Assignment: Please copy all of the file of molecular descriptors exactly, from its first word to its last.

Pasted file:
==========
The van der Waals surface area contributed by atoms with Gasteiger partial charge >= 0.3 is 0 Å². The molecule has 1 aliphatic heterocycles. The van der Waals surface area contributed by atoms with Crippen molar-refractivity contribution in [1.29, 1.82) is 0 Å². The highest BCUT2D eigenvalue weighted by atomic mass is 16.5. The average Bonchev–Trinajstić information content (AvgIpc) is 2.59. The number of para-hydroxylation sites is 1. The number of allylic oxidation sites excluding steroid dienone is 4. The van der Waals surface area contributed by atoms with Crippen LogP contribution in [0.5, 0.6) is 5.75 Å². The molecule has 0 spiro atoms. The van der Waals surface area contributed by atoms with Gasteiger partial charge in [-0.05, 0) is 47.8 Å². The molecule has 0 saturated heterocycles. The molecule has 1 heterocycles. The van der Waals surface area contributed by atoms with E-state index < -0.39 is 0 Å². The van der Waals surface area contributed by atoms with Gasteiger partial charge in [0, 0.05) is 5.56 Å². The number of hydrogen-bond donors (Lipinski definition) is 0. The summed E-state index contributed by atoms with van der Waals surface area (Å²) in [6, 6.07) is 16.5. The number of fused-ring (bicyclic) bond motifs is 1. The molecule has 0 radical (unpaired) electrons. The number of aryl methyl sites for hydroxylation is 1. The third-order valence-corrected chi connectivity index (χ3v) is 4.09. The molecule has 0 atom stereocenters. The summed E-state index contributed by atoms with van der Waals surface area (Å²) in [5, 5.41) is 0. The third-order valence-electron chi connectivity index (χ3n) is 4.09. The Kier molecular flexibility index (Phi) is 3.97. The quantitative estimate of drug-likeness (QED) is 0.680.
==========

The van der Waals surface area contributed by atoms with Gasteiger partial charge >= 0.3 is 0 Å². The molecule has 1 aliphatic heterocycles. The van der Waals surface area contributed by atoms with Crippen molar-refractivity contribution in [1.29, 1.82) is 0 Å². The highest BCUT2D eigenvalue weighted by atomic mass is 16.5. The average Bonchev–Trinajstić information content (AvgIpc) is 2.59. The number of para-hydroxylation sites is 1. The number of allylic oxidation sites excluding steroid dienone is 4. The van der Waals surface area contributed by atoms with Crippen LogP contribution in [0.5, 0.6) is 5.75 Å². The molecule has 0 spiro atoms. The van der Waals surface area contributed by atoms with Gasteiger partial charge in [-0.05, 0) is 47.8 Å². The molecule has 0 saturated heterocycles. The molecule has 1 heterocycles. The van der Waals surface area contributed by atoms with E-state index < -0.39 is 0 Å². The van der Waals surface area contributed by atoms with Gasteiger partial charge in [0, 0.05) is 5.56 Å². The number of hydrogen-bond donors (Lipinski definition) is 0. The summed E-state index contributed by atoms with van der Waals surface area (Å²) in [6, 6.07) is 16.5. The number of fused-ring (bicyclic) bond motifs is 1. The molecule has 0 radical (unpaired) electrons. The number of aryl methyl sites for hydroxylation is 1. The third-order valence-corrected chi connectivity index (χ3v) is 4.09. The molecule has 0 atom stereocenters. The summed E-state index contributed by atoms with van der Waals surface area (Å²) in [5, 5.41) is 0. The third-order valence-electron chi connectivity index (χ3n) is 4.09. The Kier molecular flexibility index (Phi) is 3.97. The quantitative estimate of drug-likeness (QED) is 0.680.